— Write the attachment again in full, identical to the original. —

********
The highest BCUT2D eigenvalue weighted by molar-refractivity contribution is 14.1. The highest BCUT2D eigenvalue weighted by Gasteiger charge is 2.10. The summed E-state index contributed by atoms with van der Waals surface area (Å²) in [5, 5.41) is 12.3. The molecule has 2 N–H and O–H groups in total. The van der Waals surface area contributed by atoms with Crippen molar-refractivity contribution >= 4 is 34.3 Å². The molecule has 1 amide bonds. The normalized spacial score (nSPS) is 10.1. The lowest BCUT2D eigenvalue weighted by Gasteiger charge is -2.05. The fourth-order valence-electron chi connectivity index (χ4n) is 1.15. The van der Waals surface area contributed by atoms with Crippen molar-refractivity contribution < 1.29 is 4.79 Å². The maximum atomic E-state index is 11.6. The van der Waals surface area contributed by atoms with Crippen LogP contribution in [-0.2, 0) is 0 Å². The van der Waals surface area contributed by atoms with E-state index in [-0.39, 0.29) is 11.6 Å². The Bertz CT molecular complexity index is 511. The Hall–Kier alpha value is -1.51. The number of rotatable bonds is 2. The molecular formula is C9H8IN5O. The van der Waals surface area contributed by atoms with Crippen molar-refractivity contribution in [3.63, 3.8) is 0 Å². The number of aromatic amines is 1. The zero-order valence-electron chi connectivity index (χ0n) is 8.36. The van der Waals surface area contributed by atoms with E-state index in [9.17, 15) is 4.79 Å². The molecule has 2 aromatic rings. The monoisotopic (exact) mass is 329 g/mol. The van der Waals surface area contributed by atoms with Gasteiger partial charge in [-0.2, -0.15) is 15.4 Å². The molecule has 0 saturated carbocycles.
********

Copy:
The highest BCUT2D eigenvalue weighted by molar-refractivity contribution is 14.1. The highest BCUT2D eigenvalue weighted by Gasteiger charge is 2.10. The summed E-state index contributed by atoms with van der Waals surface area (Å²) in [5, 5.41) is 12.3. The molecule has 2 N–H and O–H groups in total. The van der Waals surface area contributed by atoms with Crippen molar-refractivity contribution >= 4 is 34.3 Å². The molecule has 1 amide bonds. The normalized spacial score (nSPS) is 10.1. The lowest BCUT2D eigenvalue weighted by Gasteiger charge is -2.05. The fourth-order valence-electron chi connectivity index (χ4n) is 1.15. The van der Waals surface area contributed by atoms with Crippen molar-refractivity contribution < 1.29 is 4.79 Å². The maximum atomic E-state index is 11.6. The van der Waals surface area contributed by atoms with Crippen LogP contribution in [-0.2, 0) is 0 Å². The van der Waals surface area contributed by atoms with E-state index in [-0.39, 0.29) is 11.6 Å². The Bertz CT molecular complexity index is 511. The Hall–Kier alpha value is -1.51. The number of rotatable bonds is 2. The molecular formula is C9H8IN5O. The van der Waals surface area contributed by atoms with Crippen molar-refractivity contribution in [3.63, 3.8) is 0 Å². The number of aromatic amines is 1. The zero-order valence-electron chi connectivity index (χ0n) is 8.36. The van der Waals surface area contributed by atoms with E-state index in [9.17, 15) is 4.79 Å². The molecule has 2 aromatic rings. The monoisotopic (exact) mass is 329 g/mol. The van der Waals surface area contributed by atoms with Gasteiger partial charge in [-0.2, -0.15) is 15.4 Å². The molecule has 0 saturated carbocycles.